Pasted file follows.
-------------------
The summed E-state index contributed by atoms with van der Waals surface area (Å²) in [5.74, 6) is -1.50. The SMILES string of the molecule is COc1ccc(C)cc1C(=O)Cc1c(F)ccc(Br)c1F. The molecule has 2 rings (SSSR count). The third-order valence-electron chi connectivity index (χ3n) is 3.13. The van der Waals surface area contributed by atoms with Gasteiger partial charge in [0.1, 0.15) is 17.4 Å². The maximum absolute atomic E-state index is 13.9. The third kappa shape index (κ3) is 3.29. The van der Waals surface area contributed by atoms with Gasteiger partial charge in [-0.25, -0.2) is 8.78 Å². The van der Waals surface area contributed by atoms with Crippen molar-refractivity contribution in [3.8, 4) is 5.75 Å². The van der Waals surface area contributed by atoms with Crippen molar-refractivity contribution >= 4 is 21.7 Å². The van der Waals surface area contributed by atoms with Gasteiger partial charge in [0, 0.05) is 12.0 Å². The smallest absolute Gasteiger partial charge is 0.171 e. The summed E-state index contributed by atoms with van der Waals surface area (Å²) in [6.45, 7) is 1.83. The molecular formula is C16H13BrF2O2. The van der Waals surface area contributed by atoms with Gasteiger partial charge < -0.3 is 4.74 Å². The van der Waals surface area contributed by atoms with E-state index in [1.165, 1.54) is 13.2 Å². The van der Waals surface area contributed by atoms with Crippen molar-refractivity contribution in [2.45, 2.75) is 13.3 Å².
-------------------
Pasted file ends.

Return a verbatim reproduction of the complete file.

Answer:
The summed E-state index contributed by atoms with van der Waals surface area (Å²) in [5.74, 6) is -1.50. The SMILES string of the molecule is COc1ccc(C)cc1C(=O)Cc1c(F)ccc(Br)c1F. The molecule has 2 rings (SSSR count). The third-order valence-electron chi connectivity index (χ3n) is 3.13. The van der Waals surface area contributed by atoms with Gasteiger partial charge in [0.1, 0.15) is 17.4 Å². The maximum absolute atomic E-state index is 13.9. The third kappa shape index (κ3) is 3.29. The van der Waals surface area contributed by atoms with Gasteiger partial charge in [-0.25, -0.2) is 8.78 Å². The van der Waals surface area contributed by atoms with Crippen molar-refractivity contribution in [3.8, 4) is 5.75 Å². The van der Waals surface area contributed by atoms with Crippen molar-refractivity contribution >= 4 is 21.7 Å². The van der Waals surface area contributed by atoms with Gasteiger partial charge in [0, 0.05) is 12.0 Å². The smallest absolute Gasteiger partial charge is 0.171 e. The summed E-state index contributed by atoms with van der Waals surface area (Å²) in [6.45, 7) is 1.83. The molecular formula is C16H13BrF2O2. The van der Waals surface area contributed by atoms with Gasteiger partial charge < -0.3 is 4.74 Å². The van der Waals surface area contributed by atoms with E-state index in [1.165, 1.54) is 13.2 Å². The van der Waals surface area contributed by atoms with Crippen molar-refractivity contribution in [2.45, 2.75) is 13.3 Å².